Another problem I have is with the amount of water required: a whopping 3 liters. I am sure that I'd never be able to drink that much water. The diet will not let you drink decaf black or green iced tea instead. You can, however, substitute herbal iced tea. I have issues this: Herbs have physiological effects on the body, and the amount of active herbal ingredients is not regulated in teas. Thus I am not sure about drinking 3 liters of herb teas daily for a month. Because good-quality black and green tea is decaffeinated via a natural water process (no chemicals added) and provides important anti-oxidants, I really don't understand this rule.

The final problem I have is that the amount and types of recommended foods are the same for everyone. There are no divisions based on age, sex, weight, body size, general lifestyle, or general health. If I am reading the food chapter correctly, a 125-pound woman is supposed to eat the same amount of food as a 225-pound man, a 25-year-old is eating the same as a 60-year-old, a lactating woman is eating the same as a nonlactating woman, and a person with a desk job is eating the same as a person with a very physical job. At the least, most experts would adjust the portion sizes and types of foods based on age, sex, and lactation.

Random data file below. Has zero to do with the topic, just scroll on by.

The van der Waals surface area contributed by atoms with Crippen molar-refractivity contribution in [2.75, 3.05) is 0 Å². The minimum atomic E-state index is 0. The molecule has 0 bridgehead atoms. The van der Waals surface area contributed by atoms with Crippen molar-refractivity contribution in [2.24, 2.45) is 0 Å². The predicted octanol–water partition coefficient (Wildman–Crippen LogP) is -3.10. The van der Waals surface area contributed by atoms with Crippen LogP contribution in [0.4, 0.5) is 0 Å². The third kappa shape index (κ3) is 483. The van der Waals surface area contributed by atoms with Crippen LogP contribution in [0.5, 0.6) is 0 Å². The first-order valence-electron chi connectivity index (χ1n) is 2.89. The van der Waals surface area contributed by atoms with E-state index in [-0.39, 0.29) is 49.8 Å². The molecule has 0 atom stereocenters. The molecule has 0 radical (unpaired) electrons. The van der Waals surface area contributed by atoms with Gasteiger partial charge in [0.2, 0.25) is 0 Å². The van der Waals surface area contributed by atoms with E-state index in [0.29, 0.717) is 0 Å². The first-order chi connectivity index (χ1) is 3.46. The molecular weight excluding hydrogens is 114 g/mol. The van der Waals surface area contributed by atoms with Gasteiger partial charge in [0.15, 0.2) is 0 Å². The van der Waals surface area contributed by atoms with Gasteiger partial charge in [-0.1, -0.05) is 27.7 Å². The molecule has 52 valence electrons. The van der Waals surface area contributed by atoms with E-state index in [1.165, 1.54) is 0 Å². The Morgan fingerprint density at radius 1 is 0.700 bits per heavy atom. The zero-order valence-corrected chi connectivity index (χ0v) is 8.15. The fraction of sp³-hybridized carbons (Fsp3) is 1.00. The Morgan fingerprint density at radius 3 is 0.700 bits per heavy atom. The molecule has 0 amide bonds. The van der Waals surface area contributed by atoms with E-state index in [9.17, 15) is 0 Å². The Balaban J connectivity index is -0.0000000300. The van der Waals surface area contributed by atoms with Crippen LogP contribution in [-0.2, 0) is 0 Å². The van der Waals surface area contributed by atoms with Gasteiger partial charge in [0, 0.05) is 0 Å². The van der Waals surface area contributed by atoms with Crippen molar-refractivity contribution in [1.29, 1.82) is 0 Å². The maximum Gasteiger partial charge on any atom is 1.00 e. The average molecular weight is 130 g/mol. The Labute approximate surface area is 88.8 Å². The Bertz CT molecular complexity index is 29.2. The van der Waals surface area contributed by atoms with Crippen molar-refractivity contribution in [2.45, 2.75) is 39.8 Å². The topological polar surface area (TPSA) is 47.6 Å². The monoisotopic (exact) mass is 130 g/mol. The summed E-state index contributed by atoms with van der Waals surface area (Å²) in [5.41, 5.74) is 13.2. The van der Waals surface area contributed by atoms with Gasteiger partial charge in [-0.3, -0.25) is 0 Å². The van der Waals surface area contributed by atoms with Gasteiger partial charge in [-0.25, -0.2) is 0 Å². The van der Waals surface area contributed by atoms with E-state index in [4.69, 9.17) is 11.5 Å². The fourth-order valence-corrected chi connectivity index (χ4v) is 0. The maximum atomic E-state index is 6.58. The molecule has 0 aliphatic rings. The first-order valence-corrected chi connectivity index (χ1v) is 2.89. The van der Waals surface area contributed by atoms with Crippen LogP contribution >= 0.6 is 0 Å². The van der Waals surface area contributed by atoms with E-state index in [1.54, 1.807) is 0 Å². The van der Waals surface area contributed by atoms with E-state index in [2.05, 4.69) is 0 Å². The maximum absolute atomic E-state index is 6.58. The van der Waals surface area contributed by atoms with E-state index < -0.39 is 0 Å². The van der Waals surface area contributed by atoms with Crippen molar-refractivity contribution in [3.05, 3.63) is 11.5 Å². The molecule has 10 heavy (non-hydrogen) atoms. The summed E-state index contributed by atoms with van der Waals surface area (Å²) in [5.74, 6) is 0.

Positive Thoughts

One thing I like about this diet plan is eating more meals more often. This is an excellent way to even out your blood sugar throughout the day and is healthier than the typical peaks and valleys most of us experience.

Almost all of the foods on the forbidden list should be eliminated from most people's everyday diet. But because the diet includes a free meal and a free day, you can indulge when you need to (holiday, birthday party) or want to (weekend, meal in a restaurant). So really nothing is totally gone for life.

The free meal and free day serve two other purposes: One is you don't have to panic or stress over not eating your favorite foods because you have two chances each week. This makes it easier to stick with the plan the other days. The other is that the free meals prevent your body from going into a starvation or conserving mode, so you are less likely to hit a plateau if you are trying to lose weight.

Another bonus: Weight loss is not necessarily the end goal of the Game On Diet. If you are satisfied with your weight but just want to be healthier, this plan will work for you.